Productivity gains, still high at 3.7 percent in the first quarter of this year, fell to 2 1/2 percent for the second quarter of 2004, the average level for the second half of the 1990s. Productivity gains in manufacturing, however, remain very high at 6.9 percent.

Hiring has picked up, although its pace remains uneven and companies remain very cautious, Greenspan stated in his July testimony. He noted that companies continue to hire temporaries at a high rate. Payroll job growth, which surged ahead in the spring, slowed down over the summer before picking up again in August, when 144,000 payroll jobs were created, according to preliminary figures. In the year ending August 2004, the economy generated 1,686,000 jobs (seasonally adjusted), averaging 140,500 a month. In a pleasant surprise, there have been gains in manufacturing jobs, which rose 65,000 in the first half of the year.

The pace of payroll job creation for May, June, July and August was somewhat slower than in the previous eight months, reaching a total of 512,000 or 128,000 a month. That is below the 200,000 a month rate that some have suggested is required for the economy to absorb all new workers and reduce the ranks of the unemployed. Even so, the unemployment rate declined to 5.4 percent in August, markedly lower than the recent high of 6.3 percent in June 2003.

While the financial markets swooned over the summer in the face of lower jobs numbers, the Fed has continued to maintain that the recovery is strong and not weakening. An improving jobs market is one of the most convincing indicators that the economy continues to recover.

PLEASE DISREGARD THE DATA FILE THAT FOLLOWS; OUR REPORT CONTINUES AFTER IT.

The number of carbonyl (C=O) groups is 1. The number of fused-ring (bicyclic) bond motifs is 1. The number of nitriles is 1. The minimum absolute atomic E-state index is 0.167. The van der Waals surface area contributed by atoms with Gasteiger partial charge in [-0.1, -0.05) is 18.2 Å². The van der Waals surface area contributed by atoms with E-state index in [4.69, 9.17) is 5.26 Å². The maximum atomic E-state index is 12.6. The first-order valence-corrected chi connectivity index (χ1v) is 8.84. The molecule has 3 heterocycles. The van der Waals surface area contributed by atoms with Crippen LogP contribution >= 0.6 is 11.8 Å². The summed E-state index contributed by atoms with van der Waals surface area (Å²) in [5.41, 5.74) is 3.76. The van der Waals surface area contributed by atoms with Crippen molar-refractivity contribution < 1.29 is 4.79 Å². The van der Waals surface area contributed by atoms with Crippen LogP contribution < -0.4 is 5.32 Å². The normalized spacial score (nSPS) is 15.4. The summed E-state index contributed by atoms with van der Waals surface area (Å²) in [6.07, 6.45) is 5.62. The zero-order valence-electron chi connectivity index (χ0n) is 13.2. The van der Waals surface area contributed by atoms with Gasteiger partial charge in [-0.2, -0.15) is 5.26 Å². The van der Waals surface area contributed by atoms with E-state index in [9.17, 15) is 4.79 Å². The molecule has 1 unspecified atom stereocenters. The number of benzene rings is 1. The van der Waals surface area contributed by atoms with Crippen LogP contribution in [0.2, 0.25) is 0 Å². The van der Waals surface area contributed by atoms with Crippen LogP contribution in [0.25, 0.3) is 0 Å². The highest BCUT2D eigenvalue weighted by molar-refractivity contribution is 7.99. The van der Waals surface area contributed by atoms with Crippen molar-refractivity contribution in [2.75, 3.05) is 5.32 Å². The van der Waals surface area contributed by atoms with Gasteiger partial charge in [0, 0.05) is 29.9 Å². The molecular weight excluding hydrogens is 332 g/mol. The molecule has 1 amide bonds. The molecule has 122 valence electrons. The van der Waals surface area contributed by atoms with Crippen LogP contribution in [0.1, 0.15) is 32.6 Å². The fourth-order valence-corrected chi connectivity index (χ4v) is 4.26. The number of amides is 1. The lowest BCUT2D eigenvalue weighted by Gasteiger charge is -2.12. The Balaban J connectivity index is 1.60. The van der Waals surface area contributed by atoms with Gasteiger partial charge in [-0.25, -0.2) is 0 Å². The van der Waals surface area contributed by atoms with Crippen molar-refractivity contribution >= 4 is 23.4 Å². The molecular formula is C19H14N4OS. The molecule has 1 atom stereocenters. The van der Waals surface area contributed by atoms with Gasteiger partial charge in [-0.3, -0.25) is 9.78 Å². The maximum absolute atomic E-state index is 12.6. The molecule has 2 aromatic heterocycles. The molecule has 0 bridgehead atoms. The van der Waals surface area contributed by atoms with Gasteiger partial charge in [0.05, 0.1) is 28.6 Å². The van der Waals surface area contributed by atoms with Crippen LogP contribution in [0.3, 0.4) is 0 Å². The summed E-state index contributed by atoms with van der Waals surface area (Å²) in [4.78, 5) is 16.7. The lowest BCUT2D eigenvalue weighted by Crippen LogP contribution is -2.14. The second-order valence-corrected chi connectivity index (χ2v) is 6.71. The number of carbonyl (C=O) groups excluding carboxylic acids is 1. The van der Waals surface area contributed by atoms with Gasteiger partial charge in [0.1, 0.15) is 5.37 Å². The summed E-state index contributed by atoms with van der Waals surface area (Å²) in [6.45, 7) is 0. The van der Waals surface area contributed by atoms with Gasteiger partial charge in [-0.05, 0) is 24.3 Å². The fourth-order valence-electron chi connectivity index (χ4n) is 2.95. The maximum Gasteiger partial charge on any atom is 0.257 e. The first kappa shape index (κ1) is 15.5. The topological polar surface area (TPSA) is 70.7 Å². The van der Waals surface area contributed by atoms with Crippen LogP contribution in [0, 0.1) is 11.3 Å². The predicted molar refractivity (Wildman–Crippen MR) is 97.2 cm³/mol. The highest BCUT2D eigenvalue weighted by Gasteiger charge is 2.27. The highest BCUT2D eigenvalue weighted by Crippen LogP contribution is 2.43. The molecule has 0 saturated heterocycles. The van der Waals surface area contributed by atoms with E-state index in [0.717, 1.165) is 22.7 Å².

Examining the inflation evidence

Not everyone agrees that the increase in core PCE prices indicates inflation is on the rise. "There doesn't seem to be evidence of inflation at the moment," says Carnegie Mellon's Meltzer. He believes the increases in the core PCE may partly be one-time events tied to higher energy prices, and thus not a source of ongoing inflation, and partly a result of the Fed's policy of fighting deflation.

Meltzer thinks the markets are mistakenly worried about the effect of energy prices on the economy. Market players, he notes, "fail to distinguish from those parts of inflation that are coming from the demand side--and are caused by the Fed or government policies--and those parts which are caused by oil price increases that are one-time changes that don't persist," Meltzer says.

The Fed has been trying to convey this distinction for some time, Meltzer says. He notes the Fed itself made the same mistake in the 1970s when it concluded that higher prices caused by reduced supply of oil was a sign of inflation when, in fact, "It was really a one-time price-level change."

Meltzer has also kept an eye on the strong money growth in the recent past, which, absent other mitigating factors, could pose potential inflationary risk. Money supply, as measured by M2, includes deposits at banks and thrifts plus money market funds and certificates of deposit (CDs) (except for individual retirement accounts [IRAs] and retirement savings). That particular money-supply measure rose from $5.65 trillion in August 2002 to $6.29 trillion in July 2004, a 10.8 percent increase.

While most economists believe the recent oil price spike is a temporary phenomenon that will disappear once more supply is provided for the world economy, others believe higher prices are here to stay. One who holds that view is William A. Niskanen, chairman of the Cato Institute, Washington, D.C., and a former acting chairman of the White House Council of Economic Advisers under President Ronald Reagan.

Niskanen believes higher energy prices were one of the causes of the recent "June swoon," when the economy began to show signs of softness. "Higher oil prices will be with us a good long while and may be increasing," he says.